A four-day work week would normally account for a 20-25% decline in the number of posted loads, but load availability was down just 9% during the week ending June 4—a good sign for the spot market. Load-to-truck ratios for vans, reefers, and flatbeds all increased as a result.
National Rates Climb
The national average spot van rate jumped 8 cents or 5.2% to $1.62/mile compared to the previous week. The reefer rate added 6 cents for a national average of $1.93/mile while the average flatbed rate was up 1 cent to $1.93/mile. The national average price of diesel rose 3 cents to $2.41/gallon, which pushed fuel surcharges up a penny for van and flatbed freight, and up 2 cents for reefers.
L/T Ratios Up
While the number of loads posted fell 9%, the number of available trucks dropped off by 27%, more in line with a four-day workweek. The van load-to-truck ratio increased 31% to 2.5, the reefer ratio was up 13% to 4.6, and the flatbed ratio climbed 30% to 18.4.
Reefer Demand Up 16%
There’s often a slump in reefer freight availability right after Memorial Day. Things were still trending upward, however, particularly in the Midwest. By region, spot rates for notable reefer markets include:
- West: Fresno, Calif., $2.13/mile, up 6 cents
- Midwest: Green Bay, Wisc., $2.40/mile, up 4 cents
- South Central: McAllen, Texas, $1.89/mile, unchanged
- Southeast: Lakeland, Fla., $1.70/mile, down 17 cents
- Northeast: Philadelphia, $2.16/mile, up 3 cents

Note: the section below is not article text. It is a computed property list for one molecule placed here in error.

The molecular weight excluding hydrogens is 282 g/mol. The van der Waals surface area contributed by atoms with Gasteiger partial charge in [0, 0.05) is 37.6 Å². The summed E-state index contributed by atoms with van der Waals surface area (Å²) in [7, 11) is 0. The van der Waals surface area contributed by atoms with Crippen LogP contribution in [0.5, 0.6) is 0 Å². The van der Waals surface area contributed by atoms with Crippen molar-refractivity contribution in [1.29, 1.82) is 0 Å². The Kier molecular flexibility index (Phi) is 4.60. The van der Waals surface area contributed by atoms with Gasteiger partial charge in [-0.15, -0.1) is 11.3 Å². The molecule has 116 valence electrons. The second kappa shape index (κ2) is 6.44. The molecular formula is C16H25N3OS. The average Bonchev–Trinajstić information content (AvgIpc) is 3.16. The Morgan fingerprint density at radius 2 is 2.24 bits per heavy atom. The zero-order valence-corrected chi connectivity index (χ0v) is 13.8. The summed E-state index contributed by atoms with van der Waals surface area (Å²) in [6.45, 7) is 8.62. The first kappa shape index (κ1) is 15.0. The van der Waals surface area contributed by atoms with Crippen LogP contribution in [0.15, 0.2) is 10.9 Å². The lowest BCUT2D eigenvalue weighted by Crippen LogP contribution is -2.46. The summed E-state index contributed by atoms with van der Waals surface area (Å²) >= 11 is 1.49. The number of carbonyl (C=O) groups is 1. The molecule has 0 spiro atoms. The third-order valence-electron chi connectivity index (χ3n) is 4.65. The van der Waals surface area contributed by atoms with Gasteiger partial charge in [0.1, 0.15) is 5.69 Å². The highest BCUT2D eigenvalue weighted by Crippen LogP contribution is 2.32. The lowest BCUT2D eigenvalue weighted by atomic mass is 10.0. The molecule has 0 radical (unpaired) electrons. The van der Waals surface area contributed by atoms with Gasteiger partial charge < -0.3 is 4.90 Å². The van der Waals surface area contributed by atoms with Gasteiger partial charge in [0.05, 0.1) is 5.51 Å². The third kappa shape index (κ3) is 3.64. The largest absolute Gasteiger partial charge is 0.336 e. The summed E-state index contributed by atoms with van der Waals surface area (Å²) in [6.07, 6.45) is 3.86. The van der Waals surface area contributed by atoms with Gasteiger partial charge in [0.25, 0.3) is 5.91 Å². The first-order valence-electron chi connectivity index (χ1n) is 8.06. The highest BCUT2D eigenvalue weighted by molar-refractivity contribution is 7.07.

Reefer rates have fallen sharply in Florida. The steep drop in volumes in the central part of the state has affected pricing out of Miami: the average rate from Miami to Baltimore, a key lane, plunged 61 cents to $2.26/mile.
Flatbed L/T Ratio Up 30%
Flatbed load availability was off 14% while capacity fell 33%. That led to a 30% increase in the flatbed load-to-truck ratio, at 18.4 loads per truck.
Rates are derived from DAT RateView, which provides real-time reports on prevailing spot market and contract rates, as well as historical rate and capacity trends. All reported rates include fuel surcharges.
Load-to-truck ratios are a sensitive, real-time indicator of the balance between spot market demand and capacity. Changes in the ratio often signal impending changes in rates.
For complete national and regional reports on spot rates and demand, visit dat.com/Trendlines. DAT Trendlines is a weekly report on spot market freight availability, truck capacity, and rates.